This email was taken from a recent email interaction with our technical department:
I was trying to select some prox switches for a home project (PR08-***). I have worked with these in industry as a maintenance electrician but this is the first time I've designed a project from scratch at home. I don't understand the terms "sinking" vs "sourcing".
I'm using these essentially to turn on a light when a cabinet door is opened. I don't want any moving parts. These will trigger a SSR which will close the circuit for a small set of incandescent lights. I want the lights to work as if by magic such that even under close inspection the layman will not understand how they work.
Please explain, "sinking" vs "sourcing" and I will order the appropriate items.
Sinking and sourcing refer to the type of digital inputs and outputs used. A sinking digital I/O (input/output) provides a ground. A sourcing digital I/O provides a voltage source.
Consider a simple circuit that consists of one digital input connected to a digital output. The circuit needs a voltage source, a ground, and a load. A sourcing digital I/O provides the voltage needed for the circuit. A sinking digital I/O provides the ground needed in the circuit. The digital input provides the load required for the circuit to work.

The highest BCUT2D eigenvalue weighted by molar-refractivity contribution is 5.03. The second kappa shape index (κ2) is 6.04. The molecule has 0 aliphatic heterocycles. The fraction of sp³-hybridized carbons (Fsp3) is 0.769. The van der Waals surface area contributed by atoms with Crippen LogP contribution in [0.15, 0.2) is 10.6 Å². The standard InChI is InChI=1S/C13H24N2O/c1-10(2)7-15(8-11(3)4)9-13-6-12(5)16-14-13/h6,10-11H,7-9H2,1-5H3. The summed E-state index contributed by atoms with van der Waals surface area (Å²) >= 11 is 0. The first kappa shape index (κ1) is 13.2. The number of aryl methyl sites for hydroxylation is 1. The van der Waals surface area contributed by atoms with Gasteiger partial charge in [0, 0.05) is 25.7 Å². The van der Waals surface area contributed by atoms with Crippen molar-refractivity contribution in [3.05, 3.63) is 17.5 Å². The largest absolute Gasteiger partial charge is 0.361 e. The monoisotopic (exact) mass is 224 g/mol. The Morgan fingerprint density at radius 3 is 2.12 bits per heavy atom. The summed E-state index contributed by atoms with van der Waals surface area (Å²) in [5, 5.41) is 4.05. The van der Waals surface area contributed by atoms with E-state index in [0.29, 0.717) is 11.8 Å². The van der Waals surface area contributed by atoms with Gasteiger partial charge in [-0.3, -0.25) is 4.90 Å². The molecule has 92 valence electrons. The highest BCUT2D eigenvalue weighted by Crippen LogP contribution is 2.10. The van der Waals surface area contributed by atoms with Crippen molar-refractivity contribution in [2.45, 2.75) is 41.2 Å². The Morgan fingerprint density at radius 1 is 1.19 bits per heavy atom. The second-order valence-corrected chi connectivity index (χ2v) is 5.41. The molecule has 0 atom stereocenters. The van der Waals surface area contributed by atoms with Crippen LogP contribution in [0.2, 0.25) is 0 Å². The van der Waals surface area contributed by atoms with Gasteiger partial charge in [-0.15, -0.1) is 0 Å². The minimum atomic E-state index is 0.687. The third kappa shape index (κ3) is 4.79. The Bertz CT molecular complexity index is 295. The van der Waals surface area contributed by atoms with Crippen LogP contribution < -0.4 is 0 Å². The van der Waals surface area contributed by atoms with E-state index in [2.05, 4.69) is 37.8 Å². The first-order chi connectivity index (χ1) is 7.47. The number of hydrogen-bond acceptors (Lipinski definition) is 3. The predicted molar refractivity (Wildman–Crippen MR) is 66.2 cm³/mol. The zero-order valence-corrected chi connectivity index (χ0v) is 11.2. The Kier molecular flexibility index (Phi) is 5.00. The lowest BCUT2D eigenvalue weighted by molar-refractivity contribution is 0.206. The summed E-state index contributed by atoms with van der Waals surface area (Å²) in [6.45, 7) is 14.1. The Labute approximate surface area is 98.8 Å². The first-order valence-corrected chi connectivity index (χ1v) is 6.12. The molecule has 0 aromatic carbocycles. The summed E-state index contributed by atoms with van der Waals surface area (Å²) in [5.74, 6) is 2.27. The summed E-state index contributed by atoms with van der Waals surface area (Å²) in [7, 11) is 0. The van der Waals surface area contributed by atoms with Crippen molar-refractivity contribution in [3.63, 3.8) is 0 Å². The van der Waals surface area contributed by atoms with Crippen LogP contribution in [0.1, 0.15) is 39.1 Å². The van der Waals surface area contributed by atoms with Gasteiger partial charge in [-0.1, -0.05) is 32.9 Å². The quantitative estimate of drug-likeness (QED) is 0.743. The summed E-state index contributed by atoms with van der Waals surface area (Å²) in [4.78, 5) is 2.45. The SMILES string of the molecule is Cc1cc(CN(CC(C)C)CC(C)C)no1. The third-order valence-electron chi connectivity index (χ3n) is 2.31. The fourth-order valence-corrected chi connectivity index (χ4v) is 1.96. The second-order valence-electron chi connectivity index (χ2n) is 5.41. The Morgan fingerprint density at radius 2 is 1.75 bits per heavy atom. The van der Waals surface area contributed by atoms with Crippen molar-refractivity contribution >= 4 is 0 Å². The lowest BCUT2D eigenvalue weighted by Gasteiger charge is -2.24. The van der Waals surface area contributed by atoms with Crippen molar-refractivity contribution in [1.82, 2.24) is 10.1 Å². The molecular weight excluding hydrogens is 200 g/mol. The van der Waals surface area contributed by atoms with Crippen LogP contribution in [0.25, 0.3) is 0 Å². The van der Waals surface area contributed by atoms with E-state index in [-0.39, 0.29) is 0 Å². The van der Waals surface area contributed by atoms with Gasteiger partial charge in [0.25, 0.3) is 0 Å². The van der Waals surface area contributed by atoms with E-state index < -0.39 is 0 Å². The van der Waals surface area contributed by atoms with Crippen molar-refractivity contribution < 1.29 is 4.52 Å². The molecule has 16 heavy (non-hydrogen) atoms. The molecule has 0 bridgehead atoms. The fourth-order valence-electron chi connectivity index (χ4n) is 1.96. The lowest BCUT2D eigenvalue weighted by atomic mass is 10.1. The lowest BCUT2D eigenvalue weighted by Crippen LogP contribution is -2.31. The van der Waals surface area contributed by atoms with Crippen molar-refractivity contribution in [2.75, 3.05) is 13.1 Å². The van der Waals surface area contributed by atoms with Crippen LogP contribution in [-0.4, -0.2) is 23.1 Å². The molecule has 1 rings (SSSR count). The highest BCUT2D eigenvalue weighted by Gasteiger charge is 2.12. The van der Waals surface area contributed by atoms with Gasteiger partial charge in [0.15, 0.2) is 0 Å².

Figure 1 below shows a sinking digital output that is connected to a sourcing digital input. In this circuit, the sourcing digital input provides the voltage and the load. The sinking digital output controls the line by using a transistor to leave the line high (at +V) or to ground the line to 0 V.
Figure 2 shows a sourcing digital output that is connected to a sinking digital input. In this circuit, the sourcing digital output provides the voltage and the sinking digital input provides the load and the ground. The digital output controls the line by using a transistor to leave the line at 0 V or to raise the line to +V.
Because you need both a voltage source and a ground in order to create a complete circuit, you need to have a sourcing input or output connected to a sinking output or input. If you wish to connect a sourcing input to a sourcing output or a sinking input to a sinking output, you will need to add an additional resistor.